Are police getting away with brutality against Ethiopians?

“There is no [Ethiopian] Israeli family who has not experienced discrimination or been pursued by the police,” said Israel Association for Ethiopian Jews CEO Ziva Mikonen Dago.

By
May 24, 2018 10:01
2 minute read.
ISRAEL POLICE detain a protester during a 2015 anti-racism demonstration in Tel Aviv.

ISRAEL POLICE detain a protester during a 2015 anti-racism demonstration in Tel Aviv.. (photo credit: AMIR COHEN/REUTERS)

 
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A Knesset committee held a spirited debate on Tuesday about whether the Police Investigations Department is letting officers off the hook too quickly when accusations of brutality arise, especially from Ethiopians and other minorities.

The Knesset Constitution, Law and Justice Committee was discussing a bill that would mandate the PID take more time and dig more deeply before closing cases in which police have been accused of beating or unjustifiably attacking members of such groups.

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Various groups have claimed the PID runs a lightning-fast process in which it closes most cases against police within an unreasonably fast time and with an insufficient chance to fully examine all the evidence and question the relevant witnesses.

PID critics have said this process is set up to whitewash allegations against police for brutality and that the absence of an effective right to appeal PID decisions to close files undermines the integrity of the process.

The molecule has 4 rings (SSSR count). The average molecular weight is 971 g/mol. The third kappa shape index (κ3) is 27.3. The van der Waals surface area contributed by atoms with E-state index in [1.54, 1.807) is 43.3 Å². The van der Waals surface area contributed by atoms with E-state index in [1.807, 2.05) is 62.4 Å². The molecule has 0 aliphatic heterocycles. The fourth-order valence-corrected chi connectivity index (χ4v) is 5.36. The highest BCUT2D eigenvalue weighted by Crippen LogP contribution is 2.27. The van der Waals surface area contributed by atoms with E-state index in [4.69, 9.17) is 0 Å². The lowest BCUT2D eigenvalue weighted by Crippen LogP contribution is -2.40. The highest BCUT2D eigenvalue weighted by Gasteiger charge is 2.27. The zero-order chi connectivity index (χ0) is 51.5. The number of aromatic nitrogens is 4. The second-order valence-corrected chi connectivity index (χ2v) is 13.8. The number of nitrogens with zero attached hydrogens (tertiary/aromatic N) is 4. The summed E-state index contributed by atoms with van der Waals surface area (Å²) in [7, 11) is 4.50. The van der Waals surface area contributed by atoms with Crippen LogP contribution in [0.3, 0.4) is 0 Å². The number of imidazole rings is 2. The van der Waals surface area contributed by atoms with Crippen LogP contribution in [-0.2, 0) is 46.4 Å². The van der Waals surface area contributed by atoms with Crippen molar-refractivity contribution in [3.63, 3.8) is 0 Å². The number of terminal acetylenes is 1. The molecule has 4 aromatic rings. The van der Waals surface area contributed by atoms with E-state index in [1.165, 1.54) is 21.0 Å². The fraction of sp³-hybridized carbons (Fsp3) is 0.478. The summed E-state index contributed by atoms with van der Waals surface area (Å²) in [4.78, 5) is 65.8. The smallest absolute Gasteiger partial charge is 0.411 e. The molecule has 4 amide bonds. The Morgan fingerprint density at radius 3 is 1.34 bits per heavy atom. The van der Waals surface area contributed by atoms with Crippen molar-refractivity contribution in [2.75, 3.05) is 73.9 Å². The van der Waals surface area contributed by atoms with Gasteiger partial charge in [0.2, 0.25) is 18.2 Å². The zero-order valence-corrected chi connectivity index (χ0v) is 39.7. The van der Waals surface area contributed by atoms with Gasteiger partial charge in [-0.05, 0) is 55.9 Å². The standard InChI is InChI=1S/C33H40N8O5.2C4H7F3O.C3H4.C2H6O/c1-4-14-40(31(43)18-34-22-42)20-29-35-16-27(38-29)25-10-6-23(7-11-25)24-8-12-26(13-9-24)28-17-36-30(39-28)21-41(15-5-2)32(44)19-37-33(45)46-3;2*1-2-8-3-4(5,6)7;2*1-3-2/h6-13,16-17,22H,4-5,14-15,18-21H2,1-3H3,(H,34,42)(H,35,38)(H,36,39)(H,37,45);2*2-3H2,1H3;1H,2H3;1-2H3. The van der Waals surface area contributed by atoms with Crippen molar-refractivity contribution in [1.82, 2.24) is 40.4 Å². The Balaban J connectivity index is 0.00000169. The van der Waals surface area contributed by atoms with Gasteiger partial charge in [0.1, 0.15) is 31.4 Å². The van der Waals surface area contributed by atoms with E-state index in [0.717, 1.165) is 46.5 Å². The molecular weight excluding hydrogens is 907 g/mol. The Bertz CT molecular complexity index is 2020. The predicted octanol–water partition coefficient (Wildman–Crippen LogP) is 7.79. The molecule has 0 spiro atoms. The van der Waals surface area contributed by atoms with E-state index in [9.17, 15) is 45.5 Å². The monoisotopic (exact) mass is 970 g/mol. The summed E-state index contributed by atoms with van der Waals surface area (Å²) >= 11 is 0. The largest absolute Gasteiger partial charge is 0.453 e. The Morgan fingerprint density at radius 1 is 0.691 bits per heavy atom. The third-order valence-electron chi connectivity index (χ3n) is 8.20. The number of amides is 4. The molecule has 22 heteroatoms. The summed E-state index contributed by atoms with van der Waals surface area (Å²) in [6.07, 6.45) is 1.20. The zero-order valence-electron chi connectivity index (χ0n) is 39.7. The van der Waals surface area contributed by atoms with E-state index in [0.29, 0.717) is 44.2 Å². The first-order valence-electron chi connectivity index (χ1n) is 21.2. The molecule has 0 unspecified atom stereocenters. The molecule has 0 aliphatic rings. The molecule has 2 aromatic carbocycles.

Israel Association for Ethiopian Jews CEO Ziva Mikonen Dago said, “If there is an Ethiopian-Israeli offender, he needs to pay a price like anyone else. The problem is that they are immediately changed to suspects by Israeli society. There is no [Ethiopian] Israeli family who has not experienced discrimination or been pursued by the police.”

She added that in 2015, Ethiopians were implicated in altercations with police six times more often than other Israelis.

The PID responded by saying there is no set amount of time for probing allegations against police, and that some cases might be probed for months or more than a year.

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A PID representative said if some cases are handled quickly, it is often because the person making the complaint, often a protester, has charges pending against himself – often for attacking a policeman or for public disorder.

In this case, the representative said, the PID and the state prosecution prefer to first quickly clarify whether there was police misconduct or whether the main issue is the alleged crimes of attacking the policeman and public disorder.

The official added that sometimes police must use force to restrain a protester who has gotten out of line, and to fellow protesters, such use of force might appear to be brutality when in fact it is merely enforcing the law.

Further, the official rejected allegations that there is no right to appeal a PID decision to close cases against police officers, saying there is a right to appeal to a Justice Ministry appeals department.

Tackling the PID response, MKs Dov Henin of the Joint List and Michal Rozen of Meretz accused the PID of being blind to the racism in its midst and among police.

They said numerous public examples have proven that police brutality against Ethiopians, Arabs and other minorities is an ongoing phenomenon which must be proactively combated by the PID far more aggressively than it is doing currently.

An official from the Public Committee Against Torture in Israel (PCATI) said while there is formally a right to appeal, in practice, the PID virtually always refuses to give complainants any of the case file or its reasons for closing the case, claiming it cannot share these materials until the prosecution’s case against the complainant has been concluded.

In essence, the PCATI is claiming the PID restricts complainants in such a way as to encourage the filing of empty appeals that have no chance of success.

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